How fast, how high, how precise, what are the limits of human performance? This chapter identifies selected limiting factors and considers how biochemical approaches may help to improve performance.
Limiting factors of human performance
Limiting factors of human performance can be divided into three categories, the task, environmental and human factors, all interrelated. Therefore each performance is defined as a resistance requiring mechanical power (Pmech) carefully regulated over time. Pmech must be matched by metabolic power (Pmet) which is determined by metabolic energy (Emet) available during the performance. Pmech, Pmet, Emet and the interrelationship between all three factors may differ almost completely depending on task and environment. Environmental conditions such as temperature, wind, humidity and altitude may be supportive or detrimental. Only a fraction of Emet spent during a task can be transformed into the task-specific Pmech as defined by the task-specific biomechanical efficiency (ŋ) (eqn 1).
Force of a single maximal contraction of minimal duration is determined by the number of contractile filaments per cross-sectional area and their synchronized activity and therefore muscle mass. If numerous contractions are required, sustainability of the Pmet becomes a performance-limiting factor enforcing a reduction in force and therefore in Pmech if performance time increases. The metabolic performance limit (Plim) is the highest Emet that can be spent on a task (Elim). Therefore Plim can be described as a function of Elim and time to exhaustion (tex) (eqn 2).
As first described by Momod and Scherrer  Plim and tex are inversely interrelated. A real-life example of this interrelationship is demonstrated by best performances of an international class athlete during a competitive season including winning a national championship and a world record (Figure 1).
Limits to provide metabolic energy
The universal metabolic source of metabolic energy is ATP generated via re-phosphorylation of ADP and AMP using different chemotroph reactions. In most cells, resting metabolic rate is fully aerobic. Any transitions from rest to workloads above resting metabolic rate require anaerobic (Eanaer) and aerobic (Eaer) energy. The sum of Eanaer and Eaer reflects Elim (eqn 3).
Sources of Eanaer are phosphocreatine and glycolysis, which can be utilized with immediate effect. However, the capacity of Eanaer is limited . The corresponding Eaer is not fully instantaneously available. Due to the inertia of the aerobic system not only high-intensity short-duration events but also long-lasting endurance events have an anaerobic component. At high exercise intensities Eaer remains insufficient to meet Plim. Within the limits of the dynamics of the oxygen uptake (V̇o2) maximum V̇o2 (V̇o2max) can be achieved and maintained for up to 7–9 min [3,4]. At events lasting longer than approx. 10 min aerobic metabolic rate may not achieve V̇o2max.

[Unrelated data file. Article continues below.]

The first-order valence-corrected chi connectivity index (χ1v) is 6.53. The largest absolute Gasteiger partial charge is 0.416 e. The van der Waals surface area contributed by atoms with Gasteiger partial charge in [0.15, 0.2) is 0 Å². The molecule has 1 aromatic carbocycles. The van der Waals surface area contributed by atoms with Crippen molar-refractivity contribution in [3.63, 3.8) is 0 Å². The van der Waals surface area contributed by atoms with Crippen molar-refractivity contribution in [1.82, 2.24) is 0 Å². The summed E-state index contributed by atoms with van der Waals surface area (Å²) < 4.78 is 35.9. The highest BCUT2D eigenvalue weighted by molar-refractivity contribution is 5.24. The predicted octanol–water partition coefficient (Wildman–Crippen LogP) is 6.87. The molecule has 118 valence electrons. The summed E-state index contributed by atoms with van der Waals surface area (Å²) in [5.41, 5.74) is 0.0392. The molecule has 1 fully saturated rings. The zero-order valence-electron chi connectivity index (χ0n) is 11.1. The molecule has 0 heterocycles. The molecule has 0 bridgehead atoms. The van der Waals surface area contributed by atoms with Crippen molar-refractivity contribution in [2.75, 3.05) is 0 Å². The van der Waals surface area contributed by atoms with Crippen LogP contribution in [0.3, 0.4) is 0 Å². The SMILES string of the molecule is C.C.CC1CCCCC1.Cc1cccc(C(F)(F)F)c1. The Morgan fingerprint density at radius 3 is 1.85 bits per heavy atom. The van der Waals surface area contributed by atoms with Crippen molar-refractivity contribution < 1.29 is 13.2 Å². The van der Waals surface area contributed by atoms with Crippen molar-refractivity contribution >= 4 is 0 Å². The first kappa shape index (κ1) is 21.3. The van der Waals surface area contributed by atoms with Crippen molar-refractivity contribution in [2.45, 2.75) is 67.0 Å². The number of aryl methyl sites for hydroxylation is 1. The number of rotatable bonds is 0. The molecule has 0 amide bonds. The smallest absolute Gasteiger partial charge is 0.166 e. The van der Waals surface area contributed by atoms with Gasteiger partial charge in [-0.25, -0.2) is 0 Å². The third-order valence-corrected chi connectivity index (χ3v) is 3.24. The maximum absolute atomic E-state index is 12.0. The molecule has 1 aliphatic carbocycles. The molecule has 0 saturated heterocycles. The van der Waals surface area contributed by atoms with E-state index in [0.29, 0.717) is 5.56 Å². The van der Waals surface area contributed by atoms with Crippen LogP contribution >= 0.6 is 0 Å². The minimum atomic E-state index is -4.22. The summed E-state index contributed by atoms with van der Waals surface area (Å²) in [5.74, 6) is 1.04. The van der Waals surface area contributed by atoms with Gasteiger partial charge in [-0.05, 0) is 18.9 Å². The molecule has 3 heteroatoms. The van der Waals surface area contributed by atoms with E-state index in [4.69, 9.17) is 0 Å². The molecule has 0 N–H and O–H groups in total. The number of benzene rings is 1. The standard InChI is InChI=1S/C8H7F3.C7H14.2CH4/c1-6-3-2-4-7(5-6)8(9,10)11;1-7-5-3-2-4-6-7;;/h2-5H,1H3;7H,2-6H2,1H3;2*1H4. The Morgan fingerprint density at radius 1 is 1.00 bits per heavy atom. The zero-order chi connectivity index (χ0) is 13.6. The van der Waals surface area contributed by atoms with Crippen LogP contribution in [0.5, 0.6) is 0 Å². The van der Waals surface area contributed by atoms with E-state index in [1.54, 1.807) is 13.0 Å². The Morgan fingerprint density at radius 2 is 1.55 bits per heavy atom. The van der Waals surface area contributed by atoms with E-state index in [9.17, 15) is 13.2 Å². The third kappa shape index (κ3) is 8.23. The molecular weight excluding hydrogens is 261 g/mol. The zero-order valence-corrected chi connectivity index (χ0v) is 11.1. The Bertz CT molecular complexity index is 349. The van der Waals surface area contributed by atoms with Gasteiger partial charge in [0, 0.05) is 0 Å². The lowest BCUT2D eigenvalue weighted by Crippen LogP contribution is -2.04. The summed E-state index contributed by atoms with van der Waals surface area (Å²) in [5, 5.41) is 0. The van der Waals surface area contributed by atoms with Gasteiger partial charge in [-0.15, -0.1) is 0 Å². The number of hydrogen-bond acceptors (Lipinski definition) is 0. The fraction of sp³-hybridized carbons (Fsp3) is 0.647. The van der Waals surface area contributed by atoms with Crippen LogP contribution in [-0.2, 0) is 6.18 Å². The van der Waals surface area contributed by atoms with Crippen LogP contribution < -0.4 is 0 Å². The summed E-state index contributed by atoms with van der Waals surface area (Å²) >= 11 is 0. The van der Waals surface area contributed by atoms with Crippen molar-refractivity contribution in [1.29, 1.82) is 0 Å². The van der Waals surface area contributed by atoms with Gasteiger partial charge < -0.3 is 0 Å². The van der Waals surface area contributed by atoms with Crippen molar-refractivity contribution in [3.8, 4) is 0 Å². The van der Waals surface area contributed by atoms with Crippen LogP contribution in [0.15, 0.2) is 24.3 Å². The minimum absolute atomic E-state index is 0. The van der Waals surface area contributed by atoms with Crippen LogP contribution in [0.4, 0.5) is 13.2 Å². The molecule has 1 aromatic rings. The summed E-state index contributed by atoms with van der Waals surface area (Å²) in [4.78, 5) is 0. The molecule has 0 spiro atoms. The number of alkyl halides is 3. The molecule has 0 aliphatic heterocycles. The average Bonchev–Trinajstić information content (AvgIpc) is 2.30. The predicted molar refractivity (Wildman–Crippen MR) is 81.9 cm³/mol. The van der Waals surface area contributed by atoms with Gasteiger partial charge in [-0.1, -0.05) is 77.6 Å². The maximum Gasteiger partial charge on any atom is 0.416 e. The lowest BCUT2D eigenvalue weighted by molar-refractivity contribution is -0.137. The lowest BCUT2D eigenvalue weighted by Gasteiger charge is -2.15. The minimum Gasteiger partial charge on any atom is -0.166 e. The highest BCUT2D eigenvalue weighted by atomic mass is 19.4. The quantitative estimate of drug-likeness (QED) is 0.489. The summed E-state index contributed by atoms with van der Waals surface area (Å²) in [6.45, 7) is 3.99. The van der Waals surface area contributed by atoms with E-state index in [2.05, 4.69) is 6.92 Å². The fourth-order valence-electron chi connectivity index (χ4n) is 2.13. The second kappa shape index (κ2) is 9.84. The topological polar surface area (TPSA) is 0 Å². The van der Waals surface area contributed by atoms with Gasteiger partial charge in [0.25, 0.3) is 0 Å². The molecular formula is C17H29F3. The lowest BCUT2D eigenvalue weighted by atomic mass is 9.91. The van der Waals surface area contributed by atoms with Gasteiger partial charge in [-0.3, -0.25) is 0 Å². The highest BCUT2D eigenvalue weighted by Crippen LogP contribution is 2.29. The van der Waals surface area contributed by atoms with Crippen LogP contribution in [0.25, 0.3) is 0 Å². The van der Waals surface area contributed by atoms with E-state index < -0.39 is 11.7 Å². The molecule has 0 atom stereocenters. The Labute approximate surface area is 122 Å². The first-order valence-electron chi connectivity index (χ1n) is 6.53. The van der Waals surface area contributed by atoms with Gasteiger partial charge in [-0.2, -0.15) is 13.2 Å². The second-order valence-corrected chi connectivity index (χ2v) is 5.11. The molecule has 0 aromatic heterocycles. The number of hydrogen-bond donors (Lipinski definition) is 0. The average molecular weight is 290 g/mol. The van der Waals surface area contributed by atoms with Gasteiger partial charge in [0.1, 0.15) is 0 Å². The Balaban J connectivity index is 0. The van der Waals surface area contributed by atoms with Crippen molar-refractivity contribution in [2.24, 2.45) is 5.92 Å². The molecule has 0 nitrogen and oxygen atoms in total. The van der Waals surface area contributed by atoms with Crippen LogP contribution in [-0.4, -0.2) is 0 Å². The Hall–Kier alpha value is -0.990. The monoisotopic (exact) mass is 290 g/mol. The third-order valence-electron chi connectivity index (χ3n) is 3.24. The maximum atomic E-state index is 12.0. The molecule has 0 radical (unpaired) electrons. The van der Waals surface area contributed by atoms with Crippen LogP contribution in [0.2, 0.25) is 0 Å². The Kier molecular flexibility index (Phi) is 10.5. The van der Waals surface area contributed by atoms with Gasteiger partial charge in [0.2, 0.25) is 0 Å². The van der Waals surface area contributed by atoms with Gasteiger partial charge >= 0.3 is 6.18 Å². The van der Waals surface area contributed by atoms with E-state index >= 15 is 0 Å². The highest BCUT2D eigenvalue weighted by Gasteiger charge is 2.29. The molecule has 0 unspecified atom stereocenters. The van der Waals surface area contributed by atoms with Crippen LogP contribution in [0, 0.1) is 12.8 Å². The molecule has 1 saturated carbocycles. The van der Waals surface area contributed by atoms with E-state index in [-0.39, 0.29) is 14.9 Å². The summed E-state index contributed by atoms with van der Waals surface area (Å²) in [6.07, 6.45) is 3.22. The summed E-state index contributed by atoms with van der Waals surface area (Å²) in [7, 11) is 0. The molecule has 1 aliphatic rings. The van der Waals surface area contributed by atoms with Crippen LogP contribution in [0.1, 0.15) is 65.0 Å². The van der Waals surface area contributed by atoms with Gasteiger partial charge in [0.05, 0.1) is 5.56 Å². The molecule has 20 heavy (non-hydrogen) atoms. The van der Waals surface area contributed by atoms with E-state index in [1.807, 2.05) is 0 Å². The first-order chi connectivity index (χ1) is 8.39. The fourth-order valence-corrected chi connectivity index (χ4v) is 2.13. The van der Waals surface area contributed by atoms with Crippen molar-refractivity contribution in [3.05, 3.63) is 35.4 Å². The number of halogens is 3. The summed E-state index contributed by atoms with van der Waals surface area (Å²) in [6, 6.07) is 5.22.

V̇o2 approaches the required metabolic rate exponentially with a time constant (τ) (Figure 2). Consequently, depending on Elim and tex, the reliance on Eanaer and Eaer may be hugely different (Figure 3). A relatively simple model that defines Plim combining eqn (2) and eqn (3) as a function of Eanaer and Eaer including the dynamic response of the V̇o2 is described by eqn (4):
This model, which in principle is identical with the approach proposed by Wilkie , considers Plim as a sustainable rate of metabolic demand. If Plim equals Pmet it defines the limit of Pmech (eqn 1). The dynamic response of Eanaer and Eaer is a function of maximum and sustainable anaerobic rate, achievable V̇o2 and τ and tex.
Eqn (4) is valid for contraction-relaxation cycles with cyclic loading and unloading of working limbs such as walking, running, cycling, speed skating (Figure 3) etc. These modes of exercise are well-defined in terms of the energy cost and efficiency and the corresponding Eanaer and Eaer are easily measurable [3,6-11]. The model does not consider any obstruction in muscular blood supply seen in events based on long-lasting static muscle contractions. Furthermore, the model does not consider any more complex kinetics of aerobic metabolism at sub-maximal exercise intensity, such as the slow component of V̇o2 . The effect of such kinetics on the relative aerobic or anaerobic metabolic contributions at all-out performances is as yet unclear.
Maximal muscular performances with minimal aerobic energy provision lasting approx. 1 to maximally 10 s can reach refuelling rates of ATP of up to approx. 9 mmol per kg of dry muscle per s (mmol⋅kg of dry muscle−1⋅s−1) via phosphocreatine and of 2–9 mmol⋅kg of dry muscle−1⋅s−1 via glycolysis . Muscular phosphocreatine content is in the magnitude of approx. 80 mmol⋅kg of dry muscle−1 and glycolytic capacity equivalent to an ATP provision of approx. 200 mmol⋅kg of dry muscle−1 . Anaerobic capacity used may approach a maximum, may remain almost constant after 1–3 min and up to 7–15 min, or decrease asymptomatically with performance time. The maximum duration of performances with more than 50% anaerobic metabolism appears to be 40–90 s . The latter is modulated by maximal Eanaer and τ, which are usually between 1.2 and 1.8 kJ⋅kg−1 and 15–45 s. Effects of modulations in Eanaer are most prominent in sprint events (Figure 4). Changes in τ are most effective at events with a tex between 1 and 2 min (Figure 5) while changes in V̇o2max or in the fraction of V̇o2max that can be achieved without an increase in Eanaer after full adaptation of the V̇o2 to Pmet modulates Plim particularly in long-lasting endurance events.